Aleix Espargaró’s sixth place at Jerez is a cry for 'vengeance'. The Spaniard was unlucky in trying to pass a Fabio Quartararo who was slowed down by arm pump and losing out on his position to both Nakagami and Mir.

There is no doubt that Aleix’s strong season start (35 points so far compared to the 42 he scored altogether last season) is the result of all the work carried out over the winter, the two riders now benefiting from a much more competitive bike than last year.

And the results (four top ten finishes in the first four races), but particularly the lap times and the gaps at the end of the race confirm this. Aleix finished a little over five seconds from the podium, despite an arm problem that he will fix through surgery after the Le Mans round.

This is clearly the best Aprilia we’ve seen since the Noale manufacturer decided to return to MotoGP with team Gresini in 2015. The hard work of recent years is paying off and staff at Noale can be pleased with the fact that their creation, the RS-GP21, can now battle with the big guns in the reigning class.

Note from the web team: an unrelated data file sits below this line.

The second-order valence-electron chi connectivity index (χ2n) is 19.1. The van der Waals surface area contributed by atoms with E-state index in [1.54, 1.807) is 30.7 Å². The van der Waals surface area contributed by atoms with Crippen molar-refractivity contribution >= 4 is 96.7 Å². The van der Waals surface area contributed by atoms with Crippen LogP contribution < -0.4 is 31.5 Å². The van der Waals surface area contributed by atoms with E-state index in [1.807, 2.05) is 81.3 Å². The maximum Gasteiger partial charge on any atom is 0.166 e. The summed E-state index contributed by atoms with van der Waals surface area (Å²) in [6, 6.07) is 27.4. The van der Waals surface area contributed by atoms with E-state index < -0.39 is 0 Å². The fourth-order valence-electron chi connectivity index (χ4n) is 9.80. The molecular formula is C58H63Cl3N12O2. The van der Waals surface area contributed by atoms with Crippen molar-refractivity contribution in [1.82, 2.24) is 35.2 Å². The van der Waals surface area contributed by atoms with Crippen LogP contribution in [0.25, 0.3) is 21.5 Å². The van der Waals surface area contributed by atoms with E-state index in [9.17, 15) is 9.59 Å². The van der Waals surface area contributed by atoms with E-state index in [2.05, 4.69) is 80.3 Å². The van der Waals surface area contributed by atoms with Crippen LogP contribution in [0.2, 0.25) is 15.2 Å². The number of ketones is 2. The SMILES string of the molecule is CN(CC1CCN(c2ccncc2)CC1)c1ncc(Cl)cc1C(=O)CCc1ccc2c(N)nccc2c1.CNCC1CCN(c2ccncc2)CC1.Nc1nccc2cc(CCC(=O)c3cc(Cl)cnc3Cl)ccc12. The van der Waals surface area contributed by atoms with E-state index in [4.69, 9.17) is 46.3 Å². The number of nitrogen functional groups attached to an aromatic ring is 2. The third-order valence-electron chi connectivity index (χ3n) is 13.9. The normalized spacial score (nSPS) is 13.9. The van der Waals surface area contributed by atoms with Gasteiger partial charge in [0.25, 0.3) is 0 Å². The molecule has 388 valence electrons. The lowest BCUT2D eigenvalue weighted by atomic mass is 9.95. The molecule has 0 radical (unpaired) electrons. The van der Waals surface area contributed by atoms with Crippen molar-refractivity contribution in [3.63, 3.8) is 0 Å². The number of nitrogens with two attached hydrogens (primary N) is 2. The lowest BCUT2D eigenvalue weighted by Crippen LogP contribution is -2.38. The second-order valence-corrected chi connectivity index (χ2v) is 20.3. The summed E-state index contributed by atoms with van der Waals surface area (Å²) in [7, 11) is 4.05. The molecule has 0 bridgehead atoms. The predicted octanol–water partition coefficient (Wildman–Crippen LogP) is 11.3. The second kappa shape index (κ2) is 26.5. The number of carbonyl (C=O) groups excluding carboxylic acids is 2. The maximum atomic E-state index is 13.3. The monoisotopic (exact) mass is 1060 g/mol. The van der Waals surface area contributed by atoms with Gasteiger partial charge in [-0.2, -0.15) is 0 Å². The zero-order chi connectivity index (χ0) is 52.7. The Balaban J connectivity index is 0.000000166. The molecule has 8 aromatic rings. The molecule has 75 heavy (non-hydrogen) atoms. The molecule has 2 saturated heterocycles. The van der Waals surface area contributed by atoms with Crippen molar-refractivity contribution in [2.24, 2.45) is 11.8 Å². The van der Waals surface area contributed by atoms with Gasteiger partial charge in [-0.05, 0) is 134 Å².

A podium would repay all the efforts made by the race department to field what is arguably the best RS-GP to take to the track between 2015 and now. And considering Aprilia is the only manufacturer to still enjoy concessions, it is now in a good position to do something really special.

The podium a step away


It’s clear that the podium is only a matter of time for Aleix Espargaró. A rider in whom Aprilia has invested heavily and in whom Fausto Gresini truly believed. As Aleix himself said during a media debrief “Fausto would be proud of me, I’m angry he’s not here to see us now we’re doing so well”.  

After years of hard work, Aprilia is closing in on the frontrunners and battling regularly for the positions that count. Halving the gap at every track is a sign of just how much work has been done over the winter to improve on last year’s solid base.

And where might Aprilia score its first podium? Well, it wouldn’t be totally unrealistic to see the RS-GP on the rostrum already at Le Mans, a track where the engine counts for less, while it’s unlikely the result will come at Mugello, although perhaps the atmosphere of the home round could help the team find added motivation to push its rider to the podium.

And with Dovizioso set to test the RS-GP again at the Tuscan track next week, who knows what kind of useful indications he could provide ahead of the 30 May race…

Translated by Heather Watson

MotoGP, Petrucci: “Le Mans a good opportunity to make progress”